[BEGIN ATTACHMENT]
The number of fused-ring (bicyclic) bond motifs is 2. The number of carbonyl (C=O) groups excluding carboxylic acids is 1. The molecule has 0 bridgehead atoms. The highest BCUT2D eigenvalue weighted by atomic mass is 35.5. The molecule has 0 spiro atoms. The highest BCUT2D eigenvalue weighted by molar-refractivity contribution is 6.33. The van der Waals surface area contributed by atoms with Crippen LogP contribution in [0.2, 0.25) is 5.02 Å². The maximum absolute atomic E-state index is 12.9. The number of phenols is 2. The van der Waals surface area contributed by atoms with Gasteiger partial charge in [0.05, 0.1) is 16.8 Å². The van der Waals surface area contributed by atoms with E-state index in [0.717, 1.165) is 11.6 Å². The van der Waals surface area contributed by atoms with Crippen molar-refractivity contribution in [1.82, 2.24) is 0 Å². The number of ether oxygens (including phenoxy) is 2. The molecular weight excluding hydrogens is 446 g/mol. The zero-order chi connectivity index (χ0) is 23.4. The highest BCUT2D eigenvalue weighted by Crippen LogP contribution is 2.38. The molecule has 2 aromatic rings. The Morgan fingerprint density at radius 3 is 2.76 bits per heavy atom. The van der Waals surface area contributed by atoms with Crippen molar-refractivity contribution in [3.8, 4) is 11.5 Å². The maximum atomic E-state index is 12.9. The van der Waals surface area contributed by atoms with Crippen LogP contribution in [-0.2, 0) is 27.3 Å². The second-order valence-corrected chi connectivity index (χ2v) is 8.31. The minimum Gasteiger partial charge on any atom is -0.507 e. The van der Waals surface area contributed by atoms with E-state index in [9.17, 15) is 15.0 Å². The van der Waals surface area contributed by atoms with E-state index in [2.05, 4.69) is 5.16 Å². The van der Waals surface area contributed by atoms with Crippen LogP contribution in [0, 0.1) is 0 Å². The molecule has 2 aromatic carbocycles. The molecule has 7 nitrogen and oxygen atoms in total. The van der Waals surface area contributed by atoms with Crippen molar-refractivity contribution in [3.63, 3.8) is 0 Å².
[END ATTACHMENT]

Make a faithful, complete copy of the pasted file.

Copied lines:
The number of fused-ring (bicyclic) bond motifs is 2. The number of carbonyl (C=O) groups excluding carboxylic acids is 1. The molecule has 0 bridgehead atoms. The highest BCUT2D eigenvalue weighted by atomic mass is 35.5. The molecule has 0 spiro atoms. The highest BCUT2D eigenvalue weighted by molar-refractivity contribution is 6.33. The van der Waals surface area contributed by atoms with Crippen LogP contribution in [0.2, 0.25) is 5.02 Å². The maximum absolute atomic E-state index is 12.9. The number of phenols is 2. The van der Waals surface area contributed by atoms with Gasteiger partial charge in [0.05, 0.1) is 16.8 Å². The van der Waals surface area contributed by atoms with E-state index in [0.717, 1.165) is 11.6 Å². The van der Waals surface area contributed by atoms with Crippen molar-refractivity contribution in [1.82, 2.24) is 0 Å². The number of ether oxygens (including phenoxy) is 2. The molecular weight excluding hydrogens is 446 g/mol. The zero-order chi connectivity index (χ0) is 23.4. The highest BCUT2D eigenvalue weighted by Crippen LogP contribution is 2.38. The molecule has 2 aromatic rings. The Morgan fingerprint density at radius 3 is 2.76 bits per heavy atom. The van der Waals surface area contributed by atoms with Crippen molar-refractivity contribution in [3.8, 4) is 11.5 Å². The maximum atomic E-state index is 12.9. The van der Waals surface area contributed by atoms with Crippen LogP contribution in [-0.2, 0) is 27.3 Å². The second-order valence-corrected chi connectivity index (χ2v) is 8.31. The minimum Gasteiger partial charge on any atom is -0.507 e. The van der Waals surface area contributed by atoms with E-state index in [9.17, 15) is 15.0 Å². The van der Waals surface area contributed by atoms with E-state index in [2.05, 4.69) is 5.16 Å². The van der Waals surface area contributed by atoms with Crippen LogP contribution in [0, 0.1) is 0 Å². The molecule has 2 aromatic carbocycles. The molecule has 7 nitrogen and oxygen atoms in total. The van der Waals surface area contributed by atoms with Crippen molar-refractivity contribution in [3.63, 3.8) is 0 Å².